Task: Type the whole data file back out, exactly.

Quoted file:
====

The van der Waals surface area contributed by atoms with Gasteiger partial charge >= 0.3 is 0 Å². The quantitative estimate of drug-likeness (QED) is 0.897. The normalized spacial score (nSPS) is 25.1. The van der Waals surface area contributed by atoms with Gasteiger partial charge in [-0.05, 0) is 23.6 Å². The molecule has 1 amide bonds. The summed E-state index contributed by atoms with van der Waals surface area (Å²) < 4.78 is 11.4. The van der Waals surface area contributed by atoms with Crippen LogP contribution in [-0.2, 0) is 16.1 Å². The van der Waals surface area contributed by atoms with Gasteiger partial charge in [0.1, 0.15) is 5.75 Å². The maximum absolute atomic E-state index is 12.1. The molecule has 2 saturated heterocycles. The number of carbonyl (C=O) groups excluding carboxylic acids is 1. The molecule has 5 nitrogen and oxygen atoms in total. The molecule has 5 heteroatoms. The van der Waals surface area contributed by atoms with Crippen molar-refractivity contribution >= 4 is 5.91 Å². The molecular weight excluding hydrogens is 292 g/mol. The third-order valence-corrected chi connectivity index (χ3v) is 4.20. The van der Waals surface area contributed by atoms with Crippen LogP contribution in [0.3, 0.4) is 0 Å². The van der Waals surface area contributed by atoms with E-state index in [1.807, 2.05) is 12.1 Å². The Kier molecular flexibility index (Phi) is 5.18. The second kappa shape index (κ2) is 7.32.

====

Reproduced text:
The van der Waals surface area contributed by atoms with Gasteiger partial charge >= 0.3 is 0 Å². The quantitative estimate of drug-likeness (QED) is 0.897. The normalized spacial score (nSPS) is 25.1. The van der Waals surface area contributed by atoms with Gasteiger partial charge in [-0.05, 0) is 23.6 Å². The molecule has 1 amide bonds. The summed E-state index contributed by atoms with van der Waals surface area (Å²) < 4.78 is 11.4. The van der Waals surface area contributed by atoms with Crippen LogP contribution in [-0.2, 0) is 16.1 Å². The van der Waals surface area contributed by atoms with Gasteiger partial charge in [0.1, 0.15) is 5.75 Å². The maximum absolute atomic E-state index is 12.1. The molecule has 2 saturated heterocycles. The number of carbonyl (C=O) groups excluding carboxylic acids is 1. The molecule has 5 nitrogen and oxygen atoms in total. The molecule has 5 heteroatoms. The van der Waals surface area contributed by atoms with Crippen molar-refractivity contribution >= 4 is 5.91 Å². The molecular weight excluding hydrogens is 292 g/mol. The third-order valence-corrected chi connectivity index (χ3v) is 4.20. The van der Waals surface area contributed by atoms with Crippen LogP contribution in [0.3, 0.4) is 0 Å². The van der Waals surface area contributed by atoms with E-state index in [1.807, 2.05) is 12.1 Å². The Kier molecular flexibility index (Phi) is 5.18. The second kappa shape index (κ2) is 7.32.